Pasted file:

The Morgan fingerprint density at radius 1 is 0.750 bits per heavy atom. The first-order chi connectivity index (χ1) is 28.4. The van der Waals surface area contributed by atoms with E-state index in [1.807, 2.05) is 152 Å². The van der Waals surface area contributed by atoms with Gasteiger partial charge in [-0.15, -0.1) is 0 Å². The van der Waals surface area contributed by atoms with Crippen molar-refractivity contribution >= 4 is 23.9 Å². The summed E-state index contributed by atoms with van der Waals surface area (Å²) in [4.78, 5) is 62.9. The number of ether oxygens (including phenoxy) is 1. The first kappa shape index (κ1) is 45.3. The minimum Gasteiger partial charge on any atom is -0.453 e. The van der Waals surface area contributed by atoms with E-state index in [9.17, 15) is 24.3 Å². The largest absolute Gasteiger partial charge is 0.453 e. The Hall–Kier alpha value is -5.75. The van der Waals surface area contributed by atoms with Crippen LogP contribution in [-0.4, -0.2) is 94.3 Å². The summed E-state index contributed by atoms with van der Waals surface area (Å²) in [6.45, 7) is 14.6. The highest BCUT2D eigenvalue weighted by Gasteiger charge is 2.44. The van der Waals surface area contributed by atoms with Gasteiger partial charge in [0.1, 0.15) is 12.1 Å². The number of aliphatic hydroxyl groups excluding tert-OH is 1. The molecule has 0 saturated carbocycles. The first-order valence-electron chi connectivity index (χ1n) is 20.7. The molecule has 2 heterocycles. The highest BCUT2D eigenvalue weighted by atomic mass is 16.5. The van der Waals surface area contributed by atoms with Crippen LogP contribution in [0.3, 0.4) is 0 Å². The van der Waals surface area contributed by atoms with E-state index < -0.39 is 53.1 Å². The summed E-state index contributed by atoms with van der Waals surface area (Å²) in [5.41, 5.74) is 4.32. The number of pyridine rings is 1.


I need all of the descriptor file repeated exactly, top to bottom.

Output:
The Morgan fingerprint density at radius 1 is 0.750 bits per heavy atom. The first-order chi connectivity index (χ1) is 28.4. The van der Waals surface area contributed by atoms with E-state index in [1.807, 2.05) is 152 Å². The van der Waals surface area contributed by atoms with Gasteiger partial charge in [-0.15, -0.1) is 0 Å². The van der Waals surface area contributed by atoms with Crippen molar-refractivity contribution >= 4 is 23.9 Å². The summed E-state index contributed by atoms with van der Waals surface area (Å²) in [4.78, 5) is 62.9. The number of ether oxygens (including phenoxy) is 1. The first kappa shape index (κ1) is 45.3. The minimum Gasteiger partial charge on any atom is -0.453 e. The van der Waals surface area contributed by atoms with E-state index in [9.17, 15) is 24.3 Å². The largest absolute Gasteiger partial charge is 0.453 e. The Hall–Kier alpha value is -5.75. The van der Waals surface area contributed by atoms with Crippen LogP contribution in [-0.4, -0.2) is 94.3 Å². The summed E-state index contributed by atoms with van der Waals surface area (Å²) in [6.45, 7) is 14.6. The highest BCUT2D eigenvalue weighted by Gasteiger charge is 2.44. The van der Waals surface area contributed by atoms with Gasteiger partial charge in [0.1, 0.15) is 12.1 Å². The number of aliphatic hydroxyl groups excluding tert-OH is 1. The molecule has 0 saturated carbocycles. The first-order valence-electron chi connectivity index (χ1n) is 20.7. The molecule has 2 heterocycles. The highest BCUT2D eigenvalue weighted by atomic mass is 16.5. The van der Waals surface area contributed by atoms with Crippen LogP contribution in [0.3, 0.4) is 0 Å². The van der Waals surface area contributed by atoms with E-state index < -0.39 is 53.1 Å². The summed E-state index contributed by atoms with van der Waals surface area (Å²) in [5.41, 5.74) is 4.32. The number of pyridine rings is 1.